The fall is the time of year where hunters take aim and begin their hunting season. However, there is something far more deadly to a deer than a hunter: chronic wasting disease. Members of the Wildlife Society student chapter at New Mexico State University are committed to a world where humans and animals co-exist by ensuring that disease does not spread.
Chronic wasting disease, similar to mad cow disease, is a contagious neurological disease affecting deer, elk and moose. It causes a spongy degeneration of the brains of infected animals, resulting in emaciation, abnormal behavior, loss of bodily functions and death.
The NMSU Wildlife Society currently has a $5,000 contract with New Mexico Game and Fish to test tissue samples of deer and elk for chronic wasting disease. Students go out for about 20 weekends to conduct testing on deer and elk for chronic wasting disease.
"The students gain valuable skills with tools such as scalpels, scissors and cutting on dead animals," said Thomas Lubenau, NMSU student and NMSU Wildlife Society president. "They also gain knowledge about the diseases in New Mexico and in general."
The NMSU Wildlife Society is in the Department of Fish, Wildlife and Conservation Ecology under the College of Agricultural, Consumer and Environmental Sciences and is an organization for aspiring conservationists, biologists and educators who wish to work in the field of wildlife and the environmental sciences.
"Students are mainly camping out when they are out in the mountains," said Wiebke Boeing, NMSU associate professor in the department of Fish, Wildlife and Conservation Ecology. "There is a mobile lab where the students get all the materials for the testing. An experienced student can probably conduct the testing in about 10 minutes. We have several students who have done this a dozen times."
Boeing is also the faculty adviser for the NMSU Wildlife Society student chapter. The NMSU Department of Fish, Wildlife and Conservation Ecology also offers a major in wildlife science.
Students in the society run and conduct the testing stations throughout the weekend in the Sacramento Mountains. Tissue and lymph node samples are taken from the animals and tested for the disease, if the hunter volunteers to do so.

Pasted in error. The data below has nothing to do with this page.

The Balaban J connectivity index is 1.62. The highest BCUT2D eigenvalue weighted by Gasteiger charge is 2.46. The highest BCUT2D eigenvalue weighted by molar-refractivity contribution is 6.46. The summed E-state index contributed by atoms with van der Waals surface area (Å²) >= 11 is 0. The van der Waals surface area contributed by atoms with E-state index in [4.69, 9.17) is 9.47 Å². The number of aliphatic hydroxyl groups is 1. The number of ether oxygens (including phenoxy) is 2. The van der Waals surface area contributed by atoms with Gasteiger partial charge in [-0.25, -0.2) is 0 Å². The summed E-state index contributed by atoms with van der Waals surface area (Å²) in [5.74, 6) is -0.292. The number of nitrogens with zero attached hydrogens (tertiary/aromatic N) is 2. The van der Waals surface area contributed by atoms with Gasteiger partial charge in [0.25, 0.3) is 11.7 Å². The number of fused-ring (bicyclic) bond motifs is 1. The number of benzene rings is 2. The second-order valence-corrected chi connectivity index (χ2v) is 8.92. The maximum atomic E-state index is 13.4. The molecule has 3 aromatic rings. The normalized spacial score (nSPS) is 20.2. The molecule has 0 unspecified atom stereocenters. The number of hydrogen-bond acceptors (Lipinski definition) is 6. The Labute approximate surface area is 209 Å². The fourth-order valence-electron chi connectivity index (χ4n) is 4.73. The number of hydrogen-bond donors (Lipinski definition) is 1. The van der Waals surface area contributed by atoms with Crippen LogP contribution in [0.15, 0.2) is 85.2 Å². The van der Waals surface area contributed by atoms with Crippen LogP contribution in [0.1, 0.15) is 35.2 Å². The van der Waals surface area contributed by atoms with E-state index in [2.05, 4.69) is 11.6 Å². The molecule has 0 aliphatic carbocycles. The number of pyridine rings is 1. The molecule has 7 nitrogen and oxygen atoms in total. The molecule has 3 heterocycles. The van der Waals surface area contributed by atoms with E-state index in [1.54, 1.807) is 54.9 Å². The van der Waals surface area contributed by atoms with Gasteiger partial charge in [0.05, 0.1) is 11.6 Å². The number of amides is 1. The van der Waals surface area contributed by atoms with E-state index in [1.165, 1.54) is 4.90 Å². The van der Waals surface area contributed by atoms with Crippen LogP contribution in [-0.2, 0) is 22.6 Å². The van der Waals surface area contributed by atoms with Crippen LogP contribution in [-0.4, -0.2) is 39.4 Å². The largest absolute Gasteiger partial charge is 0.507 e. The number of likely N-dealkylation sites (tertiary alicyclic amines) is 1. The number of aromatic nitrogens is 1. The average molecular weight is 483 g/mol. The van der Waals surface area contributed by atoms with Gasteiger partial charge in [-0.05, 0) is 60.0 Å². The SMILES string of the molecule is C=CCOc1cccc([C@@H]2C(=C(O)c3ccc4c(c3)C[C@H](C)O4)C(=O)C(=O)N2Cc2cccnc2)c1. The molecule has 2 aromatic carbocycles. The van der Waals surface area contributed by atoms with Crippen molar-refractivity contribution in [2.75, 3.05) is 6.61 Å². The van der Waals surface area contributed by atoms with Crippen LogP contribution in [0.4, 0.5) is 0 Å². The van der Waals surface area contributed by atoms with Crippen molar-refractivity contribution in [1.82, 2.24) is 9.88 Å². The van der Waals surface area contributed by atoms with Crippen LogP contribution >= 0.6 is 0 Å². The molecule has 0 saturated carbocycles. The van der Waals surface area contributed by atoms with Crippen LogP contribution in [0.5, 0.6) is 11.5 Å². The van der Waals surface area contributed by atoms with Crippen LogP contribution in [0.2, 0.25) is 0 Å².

"Some of the deer have tested positive," Boeing said. "Once the deer has been examined and tested positive they alert the hunter. There are no known cases of the disease being transmitted to humans. However, hunters are still discouraged to eat the part of the deer where chronic wasting disease is known to occur."
"These stations also help to clarify some of the regulations that can prevent the spread of the disease through dumped animal parts," Lubenau said.
When chronic wasting disease has been found in an area used by a hunter, New Mexico Game and Fish makes sure hunters are fully aware. Lubenau added that hunters are supposed to leave the spinal column and brain parts of the deer and elk in the unit to prevent spreading.
In order to prepare for chronic wasting disease testing, students are given training by personnel from New Mexico Game and Fish during their regular monthly meeting. Students begin testing the deer and elk for chronic wasting disease in September and continue on until December.
"The students like it," Boeing said. "It's a win-win situation. They get money for their student chapter and they also get the professional experience doing this. Most importantly they make professional contacts with personal from New Mexico Game and Fish."
In March, members of the Wildlife Society were awarded "Best of the West" at the 2013 Western Regional Student Conclave. The team competed with students from wildlife programs at 14 Western U.S. universities.
For more information on the NMSU Wildlife Society student chapter contact Boeing at 575-646-1707.